Design*Sponge founder Grace Bonney grew up knowing she wasn’t straight but not knowing what to do with that. Her love of Riot Grrrl music and angry collages informed her creative identity and after studying art and journalism in college, it all melted together in the creation of Design*Sponge. After 15 years and a lot of success, she’s just announced that she plans to shutter this year and she’s sending it out in a blaze of experimentation and celebration. We can’t wait to see what’s next!
What is your earliest memory?
I’m sure I can remember something earlier if I dig deep, but the most formative memory from my childhood that sticks out is being a very little girl and sitting on the counter at grandmother’s kitchen while she made chocolate chip cookies. She would let me eat the batter off the spoon by the handful and it was such an early memory of unbridled joy and unconditional love. Those moments feel harder to come by as you get older, so that one has always stayed with me.
How do you feel about democratic design?
I feel about democratic design the way I feel about the term feminist: it’s something we should all agree should be given. In the same way that all humans should be treated equally regardless of gender, all humans should have the right to design and objects that work for them and are accessible on all levels. That said, I know it’s a lot more complicated than simply agreeing to a concept. Deciding what is ‘accessible’ is complicated. The words “accessible” and “affordable” mean something different to everyone, and I rarely see people who are most affected by these issues being in positions of authority to actually affect change. So I 100% agree that design should be functional and accessible. But I also think we have to spend more time listening to the people most affected by those issues and including them not just in theoretical conversations but in positions of leadership and decision making. We also have to look at design production, too. If something is financially accessible because the means of production aren’t ethically or environmentally sound, does that really count as democratic?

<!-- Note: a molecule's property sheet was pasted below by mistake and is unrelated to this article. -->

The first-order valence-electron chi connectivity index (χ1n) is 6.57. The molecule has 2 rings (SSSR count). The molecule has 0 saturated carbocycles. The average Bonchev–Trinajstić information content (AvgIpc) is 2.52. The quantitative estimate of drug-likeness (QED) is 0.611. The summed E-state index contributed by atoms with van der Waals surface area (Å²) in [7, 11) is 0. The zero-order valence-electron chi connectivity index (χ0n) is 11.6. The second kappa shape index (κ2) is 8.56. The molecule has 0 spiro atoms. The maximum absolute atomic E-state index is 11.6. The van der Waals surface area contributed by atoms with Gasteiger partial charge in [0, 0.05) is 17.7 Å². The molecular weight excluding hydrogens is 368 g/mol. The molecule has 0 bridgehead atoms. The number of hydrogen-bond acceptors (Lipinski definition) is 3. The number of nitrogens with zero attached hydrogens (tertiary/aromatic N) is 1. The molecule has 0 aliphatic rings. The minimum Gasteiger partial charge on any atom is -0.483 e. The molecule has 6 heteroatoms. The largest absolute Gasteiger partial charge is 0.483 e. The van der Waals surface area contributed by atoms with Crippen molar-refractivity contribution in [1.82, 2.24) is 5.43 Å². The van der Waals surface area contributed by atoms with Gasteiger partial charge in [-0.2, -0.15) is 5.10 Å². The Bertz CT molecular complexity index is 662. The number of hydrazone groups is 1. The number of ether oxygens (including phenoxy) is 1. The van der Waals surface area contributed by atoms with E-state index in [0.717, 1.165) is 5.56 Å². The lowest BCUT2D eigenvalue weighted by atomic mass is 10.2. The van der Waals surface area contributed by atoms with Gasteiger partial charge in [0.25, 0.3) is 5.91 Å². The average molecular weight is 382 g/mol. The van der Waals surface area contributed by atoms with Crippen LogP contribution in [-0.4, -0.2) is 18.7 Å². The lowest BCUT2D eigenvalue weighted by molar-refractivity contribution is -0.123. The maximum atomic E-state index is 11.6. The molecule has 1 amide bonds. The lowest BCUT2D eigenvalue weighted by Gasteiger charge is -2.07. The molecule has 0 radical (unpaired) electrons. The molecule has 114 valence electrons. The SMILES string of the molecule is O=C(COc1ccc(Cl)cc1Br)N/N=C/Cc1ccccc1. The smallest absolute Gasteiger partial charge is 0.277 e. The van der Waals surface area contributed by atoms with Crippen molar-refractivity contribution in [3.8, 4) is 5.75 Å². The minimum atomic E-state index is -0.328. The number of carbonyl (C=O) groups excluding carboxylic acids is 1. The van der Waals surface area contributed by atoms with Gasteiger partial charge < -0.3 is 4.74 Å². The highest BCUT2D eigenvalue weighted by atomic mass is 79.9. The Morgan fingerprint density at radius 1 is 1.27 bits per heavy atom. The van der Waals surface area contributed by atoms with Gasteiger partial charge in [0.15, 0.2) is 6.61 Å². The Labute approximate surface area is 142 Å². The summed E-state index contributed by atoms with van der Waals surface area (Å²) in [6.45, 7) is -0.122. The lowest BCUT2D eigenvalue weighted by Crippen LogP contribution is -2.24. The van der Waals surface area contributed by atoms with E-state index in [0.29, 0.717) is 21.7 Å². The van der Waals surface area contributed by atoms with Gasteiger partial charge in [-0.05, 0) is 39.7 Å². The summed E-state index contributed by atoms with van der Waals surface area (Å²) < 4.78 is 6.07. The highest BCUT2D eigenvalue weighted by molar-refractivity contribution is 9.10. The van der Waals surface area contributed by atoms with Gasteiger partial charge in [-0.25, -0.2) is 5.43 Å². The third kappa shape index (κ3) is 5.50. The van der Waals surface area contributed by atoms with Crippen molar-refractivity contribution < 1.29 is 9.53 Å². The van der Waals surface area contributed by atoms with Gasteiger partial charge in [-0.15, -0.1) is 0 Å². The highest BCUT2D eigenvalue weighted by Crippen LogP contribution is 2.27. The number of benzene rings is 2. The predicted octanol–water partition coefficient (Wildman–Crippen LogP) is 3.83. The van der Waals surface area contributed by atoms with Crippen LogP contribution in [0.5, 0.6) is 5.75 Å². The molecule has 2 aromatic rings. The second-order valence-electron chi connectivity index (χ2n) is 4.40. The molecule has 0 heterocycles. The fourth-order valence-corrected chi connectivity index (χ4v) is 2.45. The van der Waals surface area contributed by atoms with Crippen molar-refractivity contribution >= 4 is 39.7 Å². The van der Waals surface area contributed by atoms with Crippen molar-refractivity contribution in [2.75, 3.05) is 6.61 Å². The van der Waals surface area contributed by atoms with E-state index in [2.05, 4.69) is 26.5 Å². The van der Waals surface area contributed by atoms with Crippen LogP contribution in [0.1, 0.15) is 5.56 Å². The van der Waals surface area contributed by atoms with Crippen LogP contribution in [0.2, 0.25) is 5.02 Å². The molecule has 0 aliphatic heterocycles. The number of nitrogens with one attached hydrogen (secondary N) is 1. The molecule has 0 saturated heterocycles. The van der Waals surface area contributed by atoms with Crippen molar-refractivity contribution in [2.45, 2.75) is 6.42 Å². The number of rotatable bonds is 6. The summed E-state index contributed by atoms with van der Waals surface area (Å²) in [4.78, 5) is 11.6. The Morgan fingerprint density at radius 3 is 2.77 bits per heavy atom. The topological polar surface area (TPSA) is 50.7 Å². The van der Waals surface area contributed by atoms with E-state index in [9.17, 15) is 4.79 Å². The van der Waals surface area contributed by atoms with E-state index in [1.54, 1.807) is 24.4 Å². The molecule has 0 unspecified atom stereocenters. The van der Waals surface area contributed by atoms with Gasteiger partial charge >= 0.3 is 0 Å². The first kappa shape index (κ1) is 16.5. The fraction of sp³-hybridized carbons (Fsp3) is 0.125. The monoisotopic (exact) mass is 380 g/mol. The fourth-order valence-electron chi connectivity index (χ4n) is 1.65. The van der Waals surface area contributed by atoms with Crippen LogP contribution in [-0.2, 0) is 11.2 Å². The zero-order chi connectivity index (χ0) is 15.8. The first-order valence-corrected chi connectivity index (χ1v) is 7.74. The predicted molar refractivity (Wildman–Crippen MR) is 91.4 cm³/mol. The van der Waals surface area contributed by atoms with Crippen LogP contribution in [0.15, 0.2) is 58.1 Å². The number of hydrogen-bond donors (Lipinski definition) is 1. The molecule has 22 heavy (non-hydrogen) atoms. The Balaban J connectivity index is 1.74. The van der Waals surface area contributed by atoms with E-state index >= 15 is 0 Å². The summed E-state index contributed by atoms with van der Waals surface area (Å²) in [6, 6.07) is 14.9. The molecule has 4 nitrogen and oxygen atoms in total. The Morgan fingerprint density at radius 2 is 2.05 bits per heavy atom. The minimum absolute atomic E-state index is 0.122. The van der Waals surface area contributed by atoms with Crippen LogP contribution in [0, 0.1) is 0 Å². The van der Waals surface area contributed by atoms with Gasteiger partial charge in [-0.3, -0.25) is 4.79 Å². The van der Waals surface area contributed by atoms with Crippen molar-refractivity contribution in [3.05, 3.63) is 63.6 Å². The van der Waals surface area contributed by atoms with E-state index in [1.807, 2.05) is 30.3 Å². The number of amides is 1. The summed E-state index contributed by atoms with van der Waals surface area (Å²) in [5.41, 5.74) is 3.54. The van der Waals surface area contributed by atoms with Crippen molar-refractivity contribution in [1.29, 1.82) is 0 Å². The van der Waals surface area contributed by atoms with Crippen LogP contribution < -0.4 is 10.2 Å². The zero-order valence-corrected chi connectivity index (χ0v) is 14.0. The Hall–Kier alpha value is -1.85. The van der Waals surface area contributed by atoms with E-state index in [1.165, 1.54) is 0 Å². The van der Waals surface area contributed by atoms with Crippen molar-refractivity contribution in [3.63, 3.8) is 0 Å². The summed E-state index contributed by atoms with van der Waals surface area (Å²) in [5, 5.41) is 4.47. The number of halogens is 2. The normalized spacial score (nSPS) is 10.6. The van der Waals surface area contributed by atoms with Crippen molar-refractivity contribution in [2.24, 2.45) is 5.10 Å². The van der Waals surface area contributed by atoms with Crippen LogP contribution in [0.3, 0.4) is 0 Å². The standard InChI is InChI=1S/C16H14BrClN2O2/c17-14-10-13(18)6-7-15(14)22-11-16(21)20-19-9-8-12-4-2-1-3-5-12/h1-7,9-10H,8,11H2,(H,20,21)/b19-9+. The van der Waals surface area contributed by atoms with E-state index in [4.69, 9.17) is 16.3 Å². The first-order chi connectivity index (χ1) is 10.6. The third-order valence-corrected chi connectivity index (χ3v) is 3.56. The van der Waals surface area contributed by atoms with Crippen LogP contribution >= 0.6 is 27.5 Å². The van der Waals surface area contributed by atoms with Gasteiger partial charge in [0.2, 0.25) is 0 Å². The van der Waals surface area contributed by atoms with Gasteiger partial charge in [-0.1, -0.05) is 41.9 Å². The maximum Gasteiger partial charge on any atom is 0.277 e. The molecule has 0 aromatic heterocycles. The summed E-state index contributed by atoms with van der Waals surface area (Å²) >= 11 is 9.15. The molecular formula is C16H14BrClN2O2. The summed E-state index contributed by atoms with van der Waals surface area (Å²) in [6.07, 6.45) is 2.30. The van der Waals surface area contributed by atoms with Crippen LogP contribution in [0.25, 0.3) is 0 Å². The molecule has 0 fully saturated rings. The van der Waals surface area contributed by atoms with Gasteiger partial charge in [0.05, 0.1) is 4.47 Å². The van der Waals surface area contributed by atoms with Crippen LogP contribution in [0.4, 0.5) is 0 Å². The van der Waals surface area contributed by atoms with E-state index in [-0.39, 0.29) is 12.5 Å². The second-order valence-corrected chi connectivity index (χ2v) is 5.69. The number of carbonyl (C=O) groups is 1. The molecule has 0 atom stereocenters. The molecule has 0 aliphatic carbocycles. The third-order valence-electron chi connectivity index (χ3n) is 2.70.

What’s the best advice that you’ve ever gotten?
To embrace whatever works, until it doesn’t. I grew up in an editorial world where publishers and writers needed to have a seamless, pre-defined and “expert” tone at all costs. But that to me doesn’t leave room for people to change, evolve and grow as people. I think the strongest businesses and writers are the ones who are always learning, changing and course-correcting as they go along. So I’m thankful that along the way I learned to go with the flow and not fight it when things need to evolve and change.
How do you record your ideas?
Honestly, mostly through social media. I’ve learned to live and process so much online, through my blog and through things like Instagram. It’s kind of a weird way to understand a lot of personal issues, but it’s been really effective in reminding me that we’re rarely ever alone or the first person to have a feeling, a worry or an idea. I love the real-time feedback you can get when sharing ideas online (both good and bad) and am grateful that the internet has given so many introverts, like myself, a place to be social and collaborative in a way that feels a little bit safer and more in our control.
What’s your current favorite tool or material to work with?